Grow your own furniture using fungus

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Furniture made from fungus could offer a novel alternative to conventional manufacture and the waste associated with mass production, say its creators.

LONDON (REUTERS) - Forget DIY flat-pack furniture - this lamp has been grown from fungus.

Designers in London have grown several pieces of fungus furniture; all lightweight, strong, and completely compostable.

Taking the thread-like, vegetative part of fungus, called mycelium, they then mix it with waste woodchips.

Mr Sebastian Cox, a furniture designer and maker, says, "And then, over time, that spreads throughout the wood and you have what we call 'myceliated' wood. At that point we then take it, tear it apart, put it into a mould and then it re-grows within that mould, into the shape that we want it."

After experimenting with different woods, they found the mycelium grew particularly well in woodchip from hazel and goat willow, two British wood species largely without economic value and often considered as waste.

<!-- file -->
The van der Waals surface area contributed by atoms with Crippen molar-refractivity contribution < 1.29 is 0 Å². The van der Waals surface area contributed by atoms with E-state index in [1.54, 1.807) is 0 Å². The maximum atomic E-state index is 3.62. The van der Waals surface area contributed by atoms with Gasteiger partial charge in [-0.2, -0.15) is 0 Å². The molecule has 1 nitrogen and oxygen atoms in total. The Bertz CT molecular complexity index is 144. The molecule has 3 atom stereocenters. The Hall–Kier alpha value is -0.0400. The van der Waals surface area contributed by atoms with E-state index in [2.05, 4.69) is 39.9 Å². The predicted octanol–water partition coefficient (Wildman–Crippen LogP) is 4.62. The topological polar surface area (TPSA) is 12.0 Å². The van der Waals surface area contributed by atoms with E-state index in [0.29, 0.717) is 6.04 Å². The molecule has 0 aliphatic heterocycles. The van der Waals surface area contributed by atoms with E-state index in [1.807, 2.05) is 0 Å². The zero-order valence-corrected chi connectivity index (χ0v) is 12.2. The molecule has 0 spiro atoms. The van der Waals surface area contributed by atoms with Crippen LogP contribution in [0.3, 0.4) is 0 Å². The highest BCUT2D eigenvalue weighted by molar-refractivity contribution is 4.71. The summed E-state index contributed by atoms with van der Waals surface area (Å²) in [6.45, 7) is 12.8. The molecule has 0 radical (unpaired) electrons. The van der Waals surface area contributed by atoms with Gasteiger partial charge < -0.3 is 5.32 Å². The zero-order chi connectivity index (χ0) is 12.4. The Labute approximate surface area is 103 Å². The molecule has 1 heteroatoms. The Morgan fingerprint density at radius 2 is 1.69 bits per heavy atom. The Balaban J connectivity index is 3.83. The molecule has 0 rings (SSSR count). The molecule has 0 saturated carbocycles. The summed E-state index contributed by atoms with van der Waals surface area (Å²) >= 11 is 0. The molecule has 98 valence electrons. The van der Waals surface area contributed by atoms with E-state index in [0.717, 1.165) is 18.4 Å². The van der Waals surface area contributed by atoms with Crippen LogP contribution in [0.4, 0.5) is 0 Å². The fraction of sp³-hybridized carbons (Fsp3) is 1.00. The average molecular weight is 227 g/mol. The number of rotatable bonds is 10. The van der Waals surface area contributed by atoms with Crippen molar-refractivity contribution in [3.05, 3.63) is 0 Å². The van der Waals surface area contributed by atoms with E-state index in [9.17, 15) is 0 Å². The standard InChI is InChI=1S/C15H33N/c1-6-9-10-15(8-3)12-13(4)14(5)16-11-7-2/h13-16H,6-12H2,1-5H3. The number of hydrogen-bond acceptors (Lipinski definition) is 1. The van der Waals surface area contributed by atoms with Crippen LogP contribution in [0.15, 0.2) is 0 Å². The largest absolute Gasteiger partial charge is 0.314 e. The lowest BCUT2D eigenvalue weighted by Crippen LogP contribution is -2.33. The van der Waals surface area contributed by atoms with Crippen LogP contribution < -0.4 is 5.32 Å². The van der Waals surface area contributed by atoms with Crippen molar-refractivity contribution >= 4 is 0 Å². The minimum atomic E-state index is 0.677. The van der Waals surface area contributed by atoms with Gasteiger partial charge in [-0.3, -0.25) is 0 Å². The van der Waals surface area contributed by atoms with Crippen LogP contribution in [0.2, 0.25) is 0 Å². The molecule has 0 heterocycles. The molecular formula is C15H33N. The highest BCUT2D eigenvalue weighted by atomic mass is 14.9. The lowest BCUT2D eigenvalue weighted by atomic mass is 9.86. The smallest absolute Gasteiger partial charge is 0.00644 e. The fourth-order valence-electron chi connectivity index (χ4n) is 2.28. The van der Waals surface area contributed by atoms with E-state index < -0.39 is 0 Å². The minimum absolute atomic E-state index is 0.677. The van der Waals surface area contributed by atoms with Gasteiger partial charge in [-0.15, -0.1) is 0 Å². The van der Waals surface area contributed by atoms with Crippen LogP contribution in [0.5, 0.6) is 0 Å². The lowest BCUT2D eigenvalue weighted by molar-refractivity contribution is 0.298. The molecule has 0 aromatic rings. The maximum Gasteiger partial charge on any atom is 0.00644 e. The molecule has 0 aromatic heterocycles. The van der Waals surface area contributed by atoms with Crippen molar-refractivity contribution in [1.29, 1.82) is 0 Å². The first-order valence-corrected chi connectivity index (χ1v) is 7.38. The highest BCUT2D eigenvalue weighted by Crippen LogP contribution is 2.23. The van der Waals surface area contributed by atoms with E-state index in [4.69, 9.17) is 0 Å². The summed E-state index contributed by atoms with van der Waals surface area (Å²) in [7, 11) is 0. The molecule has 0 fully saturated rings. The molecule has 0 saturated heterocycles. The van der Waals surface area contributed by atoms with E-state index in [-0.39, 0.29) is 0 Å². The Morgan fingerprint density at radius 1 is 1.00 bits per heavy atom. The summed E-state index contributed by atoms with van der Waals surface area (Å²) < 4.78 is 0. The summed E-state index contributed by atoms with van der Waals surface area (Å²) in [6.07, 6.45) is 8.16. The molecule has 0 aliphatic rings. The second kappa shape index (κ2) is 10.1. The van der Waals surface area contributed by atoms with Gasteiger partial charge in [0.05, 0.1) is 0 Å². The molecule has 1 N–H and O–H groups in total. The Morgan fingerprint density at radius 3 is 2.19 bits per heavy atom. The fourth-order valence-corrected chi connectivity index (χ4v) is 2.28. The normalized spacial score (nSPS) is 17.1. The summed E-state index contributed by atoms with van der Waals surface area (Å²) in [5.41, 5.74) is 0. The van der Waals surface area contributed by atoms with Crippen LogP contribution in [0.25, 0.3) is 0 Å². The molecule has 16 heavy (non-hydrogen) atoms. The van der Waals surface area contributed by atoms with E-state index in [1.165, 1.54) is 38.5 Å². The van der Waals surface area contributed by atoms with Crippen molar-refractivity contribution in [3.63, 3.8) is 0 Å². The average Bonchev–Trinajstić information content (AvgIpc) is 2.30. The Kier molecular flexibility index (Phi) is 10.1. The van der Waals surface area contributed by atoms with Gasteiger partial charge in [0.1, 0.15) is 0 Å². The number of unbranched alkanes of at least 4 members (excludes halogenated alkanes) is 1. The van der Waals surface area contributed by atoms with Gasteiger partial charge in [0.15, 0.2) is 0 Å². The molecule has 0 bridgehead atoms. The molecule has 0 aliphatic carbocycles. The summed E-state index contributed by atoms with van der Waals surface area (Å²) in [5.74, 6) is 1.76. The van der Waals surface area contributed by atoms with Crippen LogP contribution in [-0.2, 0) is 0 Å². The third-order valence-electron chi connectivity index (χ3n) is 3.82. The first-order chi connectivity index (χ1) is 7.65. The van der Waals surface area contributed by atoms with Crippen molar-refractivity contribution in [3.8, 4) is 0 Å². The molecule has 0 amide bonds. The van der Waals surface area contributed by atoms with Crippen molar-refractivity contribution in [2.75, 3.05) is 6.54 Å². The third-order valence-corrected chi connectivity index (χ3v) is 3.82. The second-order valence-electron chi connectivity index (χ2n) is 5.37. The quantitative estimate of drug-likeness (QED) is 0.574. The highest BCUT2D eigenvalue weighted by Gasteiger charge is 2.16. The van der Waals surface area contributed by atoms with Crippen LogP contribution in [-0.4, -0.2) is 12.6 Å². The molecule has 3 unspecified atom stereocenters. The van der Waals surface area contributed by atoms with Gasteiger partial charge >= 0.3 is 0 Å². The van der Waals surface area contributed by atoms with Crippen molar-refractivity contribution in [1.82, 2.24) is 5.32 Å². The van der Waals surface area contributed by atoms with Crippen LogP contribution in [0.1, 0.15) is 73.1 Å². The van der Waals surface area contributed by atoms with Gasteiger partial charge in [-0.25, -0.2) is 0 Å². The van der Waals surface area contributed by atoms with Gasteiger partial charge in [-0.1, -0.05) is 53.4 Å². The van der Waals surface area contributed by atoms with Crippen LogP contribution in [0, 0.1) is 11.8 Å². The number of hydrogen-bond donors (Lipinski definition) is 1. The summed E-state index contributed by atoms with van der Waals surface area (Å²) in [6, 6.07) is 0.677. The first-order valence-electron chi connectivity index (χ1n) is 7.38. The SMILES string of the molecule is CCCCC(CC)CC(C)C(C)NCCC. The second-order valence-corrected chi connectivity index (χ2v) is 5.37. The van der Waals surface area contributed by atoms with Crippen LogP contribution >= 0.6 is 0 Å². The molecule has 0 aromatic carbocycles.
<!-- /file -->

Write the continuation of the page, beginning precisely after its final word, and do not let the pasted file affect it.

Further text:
Once packed into moulds, all you have to do it wait for the fungus to take shape.

The designer then decides when to halt the growth.

"As designers we can control the process," says designer Ninela Ivanova. "By understanding how the fungus behaves we can decide when we want to terminate the process and preserve the shape and the textures as they are. At that point we then dry the piece and it's ready."

So far they have grown fungus lamps and stools, but believe the eco-friendly process could be scaled up.

Convincing people to have fungus furniture in their homes, though, is still a challenge to overcome.

Mr Cox says, "We really want to encourage people to think of this as a material that you'd be happy to have in your home, and explain to people that it's perfectly safe and it's not gross; it's actually really beautiful. It feels soft and lovely, it's got all of the really appealing properties of things like velvet or leather."

The first batch of their fungus furniture is on display this week as part of the London Design Festival.

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